Skip to main content

How to Make Maple Butter and Maple Cream

VirginiaLynne has been experimenting in the kitchen for almost 50 years. She loves to share her recipes, cooking tips, and reviews.

Molded Maple Butter

Molded Maple Butter

Maple Butter vs. Maple Cream

Maple Butter: Made by mixing pure maple syrup with butter.

Maple Cream: Made by cooking pure maple syrup to a softball stage, cooling it, and beating it until it is thick and creamy like peanut butter.

Growing up in California, my family had "imitation maple syrup" on our pancakes until we traveled to Vermont and had the real thing. However, real maple syrup can get expensive, so I was excited to develop this recipe for maple butter, which my family found was not only tastier than plain syrup but also stretched the syrup to last longer.

On another trip, I purchased a jar of "maple cream," which was so delicious I had to find a way to make it myself when that one was used up. I searched through many recipes and finally found one that worked best for me. If you love maple syrup, you may want to try these two recipes, as well!

Uses of Maple Butter vs. Maple Cream

  • Maple butter is quick and easy to make and looks terrific for a party if you either mold it in silicone ice cube molds or use a melon baller to make it into butter balls. The taste is buttery and lightly sweet. I think that butter is best on baked goods and as a substitute for syrup.
  • Maple cream made using my recipe is thicker and much sweeter and tastes terrific on ice cream. If you've ever read the Laura Ingalls Wilder book, The Little House in the Big Woods, you might remember the party where Laura's family boils the maple syrup and then they cool it in the snow and eat it like candy. I've tried pouring maple syrup on snow with my kids and it never really worked, just tasted like maple-flavored water. After making maple cream, I'm pretty sure that is what Laura's grandmother was making. So if you make some with your kids, you may want to pull out that story and read it.

My kids loved it. As a matter of fact, they grabbed some of it and started having a mini-maple taffy pull when I was stirring it. I ended up having to hide it away. After sitting overnight, it turned a bit softer and really looks and spreads just like peanut butter, but tastes like thick and creamy maple syrup. It is really wonderful!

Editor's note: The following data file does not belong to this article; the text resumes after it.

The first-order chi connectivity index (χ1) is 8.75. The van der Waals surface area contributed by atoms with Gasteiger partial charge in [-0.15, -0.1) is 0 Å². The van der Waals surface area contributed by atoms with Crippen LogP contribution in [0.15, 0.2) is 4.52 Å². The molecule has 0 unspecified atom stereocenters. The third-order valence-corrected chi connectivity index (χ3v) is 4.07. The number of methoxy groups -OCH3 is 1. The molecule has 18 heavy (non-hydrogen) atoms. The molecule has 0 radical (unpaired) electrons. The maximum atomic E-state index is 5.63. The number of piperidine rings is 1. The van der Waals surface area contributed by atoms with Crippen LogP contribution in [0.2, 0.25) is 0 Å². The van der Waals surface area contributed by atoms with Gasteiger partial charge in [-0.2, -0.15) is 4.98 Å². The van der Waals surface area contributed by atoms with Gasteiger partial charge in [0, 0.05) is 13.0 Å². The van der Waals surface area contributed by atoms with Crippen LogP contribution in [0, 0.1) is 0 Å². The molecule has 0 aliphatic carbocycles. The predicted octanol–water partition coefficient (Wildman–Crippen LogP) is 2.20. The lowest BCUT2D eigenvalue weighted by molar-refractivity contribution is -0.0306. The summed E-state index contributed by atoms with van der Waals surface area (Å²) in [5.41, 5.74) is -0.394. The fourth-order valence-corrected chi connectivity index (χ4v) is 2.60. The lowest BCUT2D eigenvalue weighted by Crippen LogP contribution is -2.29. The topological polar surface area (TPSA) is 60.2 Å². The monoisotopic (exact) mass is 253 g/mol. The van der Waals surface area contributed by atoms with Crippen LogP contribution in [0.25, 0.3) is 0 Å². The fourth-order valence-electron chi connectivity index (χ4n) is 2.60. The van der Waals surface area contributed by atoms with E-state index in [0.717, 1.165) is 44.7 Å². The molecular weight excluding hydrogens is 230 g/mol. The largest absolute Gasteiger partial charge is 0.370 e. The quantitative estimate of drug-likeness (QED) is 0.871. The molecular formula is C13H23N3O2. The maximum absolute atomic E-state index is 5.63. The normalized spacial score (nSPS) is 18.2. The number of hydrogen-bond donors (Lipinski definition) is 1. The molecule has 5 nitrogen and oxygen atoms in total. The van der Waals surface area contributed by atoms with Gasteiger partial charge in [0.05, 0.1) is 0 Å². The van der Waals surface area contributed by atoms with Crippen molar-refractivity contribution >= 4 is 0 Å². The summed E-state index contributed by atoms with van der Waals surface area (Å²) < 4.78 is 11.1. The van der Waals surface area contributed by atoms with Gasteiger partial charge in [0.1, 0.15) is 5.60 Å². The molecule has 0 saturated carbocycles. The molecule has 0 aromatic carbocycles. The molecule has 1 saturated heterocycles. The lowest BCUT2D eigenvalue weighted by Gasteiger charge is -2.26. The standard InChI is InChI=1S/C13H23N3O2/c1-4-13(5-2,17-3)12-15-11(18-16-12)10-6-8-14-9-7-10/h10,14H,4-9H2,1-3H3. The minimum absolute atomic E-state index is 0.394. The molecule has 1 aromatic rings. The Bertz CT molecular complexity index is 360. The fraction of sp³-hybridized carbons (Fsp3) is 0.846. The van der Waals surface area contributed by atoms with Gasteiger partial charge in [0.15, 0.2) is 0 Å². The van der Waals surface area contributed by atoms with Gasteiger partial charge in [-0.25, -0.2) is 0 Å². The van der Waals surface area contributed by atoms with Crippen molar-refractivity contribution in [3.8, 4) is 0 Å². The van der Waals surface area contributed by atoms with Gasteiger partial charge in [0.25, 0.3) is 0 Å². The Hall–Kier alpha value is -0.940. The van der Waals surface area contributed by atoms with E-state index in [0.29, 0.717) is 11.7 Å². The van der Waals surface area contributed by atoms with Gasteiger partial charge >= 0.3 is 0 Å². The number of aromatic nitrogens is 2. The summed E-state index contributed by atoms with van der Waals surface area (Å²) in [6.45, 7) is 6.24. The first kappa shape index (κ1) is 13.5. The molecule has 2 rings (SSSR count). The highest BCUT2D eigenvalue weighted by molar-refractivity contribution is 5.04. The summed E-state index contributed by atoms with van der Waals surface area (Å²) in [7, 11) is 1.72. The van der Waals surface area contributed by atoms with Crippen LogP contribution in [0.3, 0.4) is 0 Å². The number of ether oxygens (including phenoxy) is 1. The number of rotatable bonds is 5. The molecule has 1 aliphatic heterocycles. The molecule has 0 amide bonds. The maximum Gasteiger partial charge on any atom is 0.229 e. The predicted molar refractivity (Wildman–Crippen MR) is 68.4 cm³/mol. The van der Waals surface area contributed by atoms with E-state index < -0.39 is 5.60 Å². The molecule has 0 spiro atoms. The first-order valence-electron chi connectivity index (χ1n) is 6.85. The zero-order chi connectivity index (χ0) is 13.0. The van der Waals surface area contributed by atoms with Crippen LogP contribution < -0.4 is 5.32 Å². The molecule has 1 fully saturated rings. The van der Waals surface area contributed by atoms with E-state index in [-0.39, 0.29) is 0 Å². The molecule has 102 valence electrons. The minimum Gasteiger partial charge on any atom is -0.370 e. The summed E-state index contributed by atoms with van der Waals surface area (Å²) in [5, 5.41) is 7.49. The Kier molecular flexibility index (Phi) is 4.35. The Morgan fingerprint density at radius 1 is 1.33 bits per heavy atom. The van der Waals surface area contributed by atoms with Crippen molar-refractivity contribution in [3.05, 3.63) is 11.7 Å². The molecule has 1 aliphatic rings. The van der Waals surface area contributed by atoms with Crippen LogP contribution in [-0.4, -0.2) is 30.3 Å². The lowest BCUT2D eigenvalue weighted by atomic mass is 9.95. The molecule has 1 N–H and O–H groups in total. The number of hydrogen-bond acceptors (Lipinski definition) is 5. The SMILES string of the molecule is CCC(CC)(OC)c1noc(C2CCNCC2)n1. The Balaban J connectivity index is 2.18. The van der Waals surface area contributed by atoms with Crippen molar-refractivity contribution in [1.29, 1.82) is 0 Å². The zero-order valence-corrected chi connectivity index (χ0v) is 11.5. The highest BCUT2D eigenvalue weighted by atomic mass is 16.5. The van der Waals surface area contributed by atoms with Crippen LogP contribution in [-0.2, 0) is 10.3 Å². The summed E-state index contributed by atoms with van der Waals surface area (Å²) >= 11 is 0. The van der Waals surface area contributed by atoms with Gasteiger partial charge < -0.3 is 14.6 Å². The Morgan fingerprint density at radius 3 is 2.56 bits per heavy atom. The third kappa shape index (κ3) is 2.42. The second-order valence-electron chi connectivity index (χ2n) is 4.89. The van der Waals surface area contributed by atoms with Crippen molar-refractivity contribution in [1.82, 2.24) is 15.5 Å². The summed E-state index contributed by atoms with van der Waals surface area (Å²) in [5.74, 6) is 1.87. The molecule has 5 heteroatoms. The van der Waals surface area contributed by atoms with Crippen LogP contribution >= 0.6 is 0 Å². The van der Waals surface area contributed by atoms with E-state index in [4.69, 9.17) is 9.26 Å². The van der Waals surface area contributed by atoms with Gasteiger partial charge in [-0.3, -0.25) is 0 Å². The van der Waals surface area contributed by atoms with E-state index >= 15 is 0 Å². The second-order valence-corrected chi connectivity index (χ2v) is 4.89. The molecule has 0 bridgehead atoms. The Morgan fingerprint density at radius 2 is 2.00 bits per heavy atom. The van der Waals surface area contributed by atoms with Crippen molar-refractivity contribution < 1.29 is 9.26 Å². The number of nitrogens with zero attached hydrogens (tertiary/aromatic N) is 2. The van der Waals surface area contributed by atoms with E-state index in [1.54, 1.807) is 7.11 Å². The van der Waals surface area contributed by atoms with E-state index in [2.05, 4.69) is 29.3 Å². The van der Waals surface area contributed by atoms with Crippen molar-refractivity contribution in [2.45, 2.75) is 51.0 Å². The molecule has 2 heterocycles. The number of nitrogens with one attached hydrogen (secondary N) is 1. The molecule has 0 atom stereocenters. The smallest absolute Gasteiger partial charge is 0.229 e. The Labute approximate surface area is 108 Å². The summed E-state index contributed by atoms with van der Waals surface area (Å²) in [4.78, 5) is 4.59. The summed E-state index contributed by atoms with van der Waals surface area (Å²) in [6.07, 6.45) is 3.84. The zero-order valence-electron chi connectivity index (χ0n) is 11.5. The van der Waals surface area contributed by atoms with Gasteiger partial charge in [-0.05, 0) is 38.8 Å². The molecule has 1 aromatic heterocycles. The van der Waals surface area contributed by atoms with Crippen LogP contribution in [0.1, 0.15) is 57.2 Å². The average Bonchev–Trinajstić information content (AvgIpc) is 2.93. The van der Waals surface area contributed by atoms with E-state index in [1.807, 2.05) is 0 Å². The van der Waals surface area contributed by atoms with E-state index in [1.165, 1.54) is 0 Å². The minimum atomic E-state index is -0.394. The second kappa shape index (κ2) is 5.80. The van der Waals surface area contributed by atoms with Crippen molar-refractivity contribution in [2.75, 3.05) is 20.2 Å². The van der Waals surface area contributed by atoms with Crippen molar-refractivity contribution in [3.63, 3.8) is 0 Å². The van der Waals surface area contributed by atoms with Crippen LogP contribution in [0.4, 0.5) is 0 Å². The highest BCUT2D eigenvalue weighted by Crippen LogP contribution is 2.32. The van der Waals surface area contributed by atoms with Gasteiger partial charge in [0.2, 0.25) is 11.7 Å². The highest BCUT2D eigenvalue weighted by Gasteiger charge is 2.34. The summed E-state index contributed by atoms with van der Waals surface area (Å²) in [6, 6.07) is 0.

To tell you the truth, making homemade cream is a bit of a chore and since it boils down to about half the original amount of syrup, it can be expensive if you don't have a way of getting pure maple syrup inexpensively. We had a great time, but I think I wouldn't do it too often since it is so much easier to purchase it ready-made, and is probably about the same price.

Advantages of Maple Butter

Maple butter is actually preferred by many people to syrup because:

  • It is spreadable and thick.
  • You can use it on more than just pancakes.
  • It doesn't make the pancakes soggy like syrup can.
  • You can mold it into beautiful shapes.
  • Maple butter makes your syrup go further, so it is less expensive.
Maple butter can be shaped using any silicone ice cube mold.

Maple butter can be shaped using any silicone ice cube mold.

Maple Butter Recipe

Ingredients

  • 1/2 cup butter (salted)
  • 1/4 cup pure maple syrup

Instructions

  1. Let butter stand at room temperature until soft, or soften in microwave for 10 seconds.
  2. Pour syrup on butter and mix with a fork until well blended. Keep on mixing until the maple butter is very smooth and pulls together.
  3. Put in a butter crock, a serving dish, or silicone ice cube molds and chill until ready to use.
  4. To mold into shapes, put the butter into silicone ice cube molds and press across the back with a knife. Put in refrigerator until firm. Right before unmolding, it helps to put the tray in the freezer for a few minutes. Pop the silicone ice tray shapes and these unmold beautifully. You can put them on a plate for serving.

Yield: Makes 3/4 cup of butter or about 12 servings of 1 TB each.

Scroll to Continue

Read More From Delishably

Optional Flavors

There are many variations to this recipe. You can add any sort of flavor you would like to either butter or cream.